About chronic lymphocytic leukaemia
Chronic lymphocytic leukaemia (CLL) is typically a slow-growing blood cancer of the white blood cells.8 The overall incidence of CLL in Europe is approximately 4.92 cases per 100,000 persons per year and is about 1.5 times more common in men than in women.9 CLL is predominantly a disease of the elderly, with a median age of 72 years at diagnosis.10
The disease eventually progresses in the majority of patients, and they are faced with fewer treatment options with each relapse. Patients are often prescribed multiple lines of therapy as they relapse or become resistant to treatments.
About the Janssen Pharmaceutical Companies of Johnson & Johnson
At Janssen, we’re creating a future where disease is a thing of the past. We’re the Pharmaceutical Companies of Johnson & Johnson, working tirelessly to make that future a reality for patients everywhere by fighting sickness with science, improving access with ingenuity, and healing hopelessness with heart. We focus on areas of medicine where we can make the biggest difference: Cardiovascular & Metabolism, Immunology, Infectious Diseases & Vaccines, Neuroscience, Oncology, and Pulmonary Hypertension. Learn more at www.janssen.com/emea. Follow us at www.twitter.com/janssenEMEA for our latest news. Janssen-Cilag and Janssen Research & Development, LLC are part of the Janssen Pharmaceutical Companies of Johnson & Johnson.
Cautions Concerning Forward-Looking Statements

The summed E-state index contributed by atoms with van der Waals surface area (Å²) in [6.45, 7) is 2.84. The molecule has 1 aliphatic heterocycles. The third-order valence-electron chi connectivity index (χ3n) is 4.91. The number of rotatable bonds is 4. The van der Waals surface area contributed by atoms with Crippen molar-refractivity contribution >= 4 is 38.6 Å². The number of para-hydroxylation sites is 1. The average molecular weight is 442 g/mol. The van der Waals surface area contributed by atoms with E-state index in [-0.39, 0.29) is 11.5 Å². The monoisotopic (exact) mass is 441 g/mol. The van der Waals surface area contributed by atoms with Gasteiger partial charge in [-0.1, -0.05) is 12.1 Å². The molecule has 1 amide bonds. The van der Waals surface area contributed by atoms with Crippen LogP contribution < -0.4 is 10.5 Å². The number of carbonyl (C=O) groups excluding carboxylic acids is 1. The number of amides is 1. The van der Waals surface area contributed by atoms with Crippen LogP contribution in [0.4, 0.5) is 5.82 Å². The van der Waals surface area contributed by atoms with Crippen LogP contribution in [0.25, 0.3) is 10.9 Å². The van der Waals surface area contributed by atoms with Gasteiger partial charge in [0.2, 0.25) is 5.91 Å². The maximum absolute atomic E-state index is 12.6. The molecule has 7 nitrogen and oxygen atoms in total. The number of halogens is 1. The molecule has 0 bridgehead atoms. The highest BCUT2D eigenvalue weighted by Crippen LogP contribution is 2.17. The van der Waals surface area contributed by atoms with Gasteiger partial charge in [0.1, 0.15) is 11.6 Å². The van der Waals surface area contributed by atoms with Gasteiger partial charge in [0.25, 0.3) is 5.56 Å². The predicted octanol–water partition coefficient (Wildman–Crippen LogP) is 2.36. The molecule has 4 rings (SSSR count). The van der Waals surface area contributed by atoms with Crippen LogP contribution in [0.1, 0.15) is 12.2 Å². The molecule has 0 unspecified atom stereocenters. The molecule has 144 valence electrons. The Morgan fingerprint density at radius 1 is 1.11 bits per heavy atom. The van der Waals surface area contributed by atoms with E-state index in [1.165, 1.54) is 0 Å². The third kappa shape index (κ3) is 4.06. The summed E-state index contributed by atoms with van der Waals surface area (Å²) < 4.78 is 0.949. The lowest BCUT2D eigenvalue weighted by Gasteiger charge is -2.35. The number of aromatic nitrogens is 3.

This press release contains "forward-looking statements" as defined in the Private Securities Litigation Reform Act of 1995 regarding ibrutinib. The reader is cautioned not to rely on these forward-looking statements. These statements are based on current expectations of future events. If underlying assumptions prove inaccurate or known or unknown risks or uncertainties materialise, actual results could vary materially from the expectations and projections of Janssen Research & Development, LLC, any of the other Janssen Pharmaceutical Companies and/or Johnson & Johnson. Risks and uncertainties include, but are not limited to: challenges and uncertainties inherent in product research and development, including the uncertainty of clinical success and of obtaining regulatory approvals; uncertainty of commercial success; manufacturing difficulties and delays; competition, including technological advances, new products and patents attained by competitors; challenges to patents; product efficacy or safety concerns resulting in product recalls or regulatory action; changes in behaviour and spending patterns of purchasers of health care products and services; changes to applicable laws and regulations, including global health care reforms; and trends toward health care cost containment. A further list and descriptions of these risks, uncertainties and other factors can be found in Johnson & Johnson's Annual Report on Form 10-K for the fiscal year ended December 29, 2019, including in the sections captioned “Cautionary Note Regarding Forward-Looking Statements” and “Item 1A. Risk Factors,” and in the company’s most recently filed Quarterly Report on Form 10-Q, and the company’s subsequent filings with the Securities and Exchange Commission. Copies of these filings are available online at www.sec.gov, www.jnj.com or on request from Johnson & Johnson. None of the Janssen Pharmaceutical Companies nor Johnson & Johnson undertakes to update any forward-looking statement as a result of new information or future events or developments.